It’s mid-May as I muse. It’s been a busy few weeks for me – 4th annual native plant sale, World Series of Birding, Return the Favor Horseshoe Crab rescue walks, the Conservation Wine Series release with Jessie Creek Winery, and the Spring Shorebird and Horseshoe Crab Festival. All of these opportunities reconnect me to the natural world and to all of you. From our migratory friends that are returning from their wintering grounds to the freshness of the marsh as it turns vibrant shades of green, there is wonder in all of it. Whether you too are returning from your wintering grounds or sprucing up to be back in your spring glory, it’s a time of connections that I welcome every year.

The grounds of the Institute are electrified with the energy of hundreds of school children discovering the wonders of the marsh, intermingled with dozens of bird fanatics with binoculars scanning the marsh for our transient friends. The Purple Martins are back in large numbers and are actively setting up shop and watching over all we do. Their constant chatters is a welcoming sound. Marshal and Lily, our osprey pair, are incubating 3 eggs and are always a joy to see.

We are all gearing up. In a few days, the interns arrive and begin their adventure of a summer in the marsh – a life-changing experience for so many. The beach stewards will be out on Stone Harbor Point and Cape May National Wildlife Refuge protecting beach nesting birds and educating beach-goers about their plight and how we can all share the resource. The research team is already out monitoring bird usage of the nesting habitat that was recently refurbished. Horseshoe crab census work keeps them out late into the night. Terrapin nesting season is just around the corner and there is so much to do to prepare.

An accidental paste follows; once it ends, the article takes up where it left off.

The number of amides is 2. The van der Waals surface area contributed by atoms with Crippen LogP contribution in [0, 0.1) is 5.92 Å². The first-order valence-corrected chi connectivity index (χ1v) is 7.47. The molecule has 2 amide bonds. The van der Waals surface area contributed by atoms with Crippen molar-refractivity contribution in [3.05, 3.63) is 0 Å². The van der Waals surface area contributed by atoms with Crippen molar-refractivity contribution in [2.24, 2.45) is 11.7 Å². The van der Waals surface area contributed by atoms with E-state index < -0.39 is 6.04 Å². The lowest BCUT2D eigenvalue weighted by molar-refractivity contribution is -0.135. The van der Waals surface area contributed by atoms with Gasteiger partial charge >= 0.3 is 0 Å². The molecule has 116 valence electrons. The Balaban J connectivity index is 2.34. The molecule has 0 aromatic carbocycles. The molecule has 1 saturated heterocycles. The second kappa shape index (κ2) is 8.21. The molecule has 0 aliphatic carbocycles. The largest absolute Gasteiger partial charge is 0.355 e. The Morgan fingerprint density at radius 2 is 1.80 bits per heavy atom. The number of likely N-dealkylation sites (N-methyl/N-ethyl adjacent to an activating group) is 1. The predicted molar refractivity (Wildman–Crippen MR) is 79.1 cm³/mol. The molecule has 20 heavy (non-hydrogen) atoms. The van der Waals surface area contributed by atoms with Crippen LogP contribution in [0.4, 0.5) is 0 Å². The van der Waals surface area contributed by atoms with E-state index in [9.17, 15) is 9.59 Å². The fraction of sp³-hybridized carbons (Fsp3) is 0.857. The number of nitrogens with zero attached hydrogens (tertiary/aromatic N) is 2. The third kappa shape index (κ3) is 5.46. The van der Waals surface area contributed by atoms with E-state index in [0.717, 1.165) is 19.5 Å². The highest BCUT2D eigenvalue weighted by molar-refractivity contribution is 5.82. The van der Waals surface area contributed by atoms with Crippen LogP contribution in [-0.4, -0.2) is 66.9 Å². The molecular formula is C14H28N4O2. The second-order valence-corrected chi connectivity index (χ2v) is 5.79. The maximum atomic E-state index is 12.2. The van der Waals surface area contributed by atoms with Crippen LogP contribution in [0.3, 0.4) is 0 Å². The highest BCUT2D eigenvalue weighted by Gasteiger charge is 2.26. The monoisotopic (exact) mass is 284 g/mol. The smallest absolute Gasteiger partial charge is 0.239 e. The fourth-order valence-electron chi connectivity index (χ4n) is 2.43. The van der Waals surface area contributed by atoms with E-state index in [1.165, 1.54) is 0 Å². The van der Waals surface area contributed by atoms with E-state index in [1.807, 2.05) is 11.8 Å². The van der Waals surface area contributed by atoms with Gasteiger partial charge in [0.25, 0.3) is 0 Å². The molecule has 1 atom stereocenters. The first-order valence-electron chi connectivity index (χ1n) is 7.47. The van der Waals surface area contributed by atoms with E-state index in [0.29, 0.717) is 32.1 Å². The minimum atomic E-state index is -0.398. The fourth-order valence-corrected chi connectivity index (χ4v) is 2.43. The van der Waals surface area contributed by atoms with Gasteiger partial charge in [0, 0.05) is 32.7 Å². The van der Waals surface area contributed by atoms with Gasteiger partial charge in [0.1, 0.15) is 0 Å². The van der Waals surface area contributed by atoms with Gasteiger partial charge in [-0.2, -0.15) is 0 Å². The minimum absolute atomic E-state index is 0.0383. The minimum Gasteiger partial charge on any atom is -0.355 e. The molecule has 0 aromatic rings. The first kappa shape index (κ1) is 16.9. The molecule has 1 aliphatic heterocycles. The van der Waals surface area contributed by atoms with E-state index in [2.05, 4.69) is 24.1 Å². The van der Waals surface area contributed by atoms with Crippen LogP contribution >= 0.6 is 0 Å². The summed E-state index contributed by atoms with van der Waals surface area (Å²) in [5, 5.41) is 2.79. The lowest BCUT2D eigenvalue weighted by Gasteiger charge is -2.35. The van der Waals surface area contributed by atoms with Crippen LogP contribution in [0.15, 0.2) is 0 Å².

The education team is in full swing. There are new exhibits in the aquarium and the horseshoe crab hatchery is up and running. SEAS trips are underway providing students an opportunity to be out on a boat doing science and also providing new animals to the aquarium. Otto the Octopus continues to be full of character and personality and is excited by the increase in visitors.
There is so much life and energy at the Institute. We continue our work to ensure these marshes are here for generations to come, that they are teeming with life, and all of you have ample opportunity to experience the wonders of these remarkable ecosystems. I hope to see you here reconnecting as well. When you come by, please take a moment to ask to see me – I would enjoy catching up.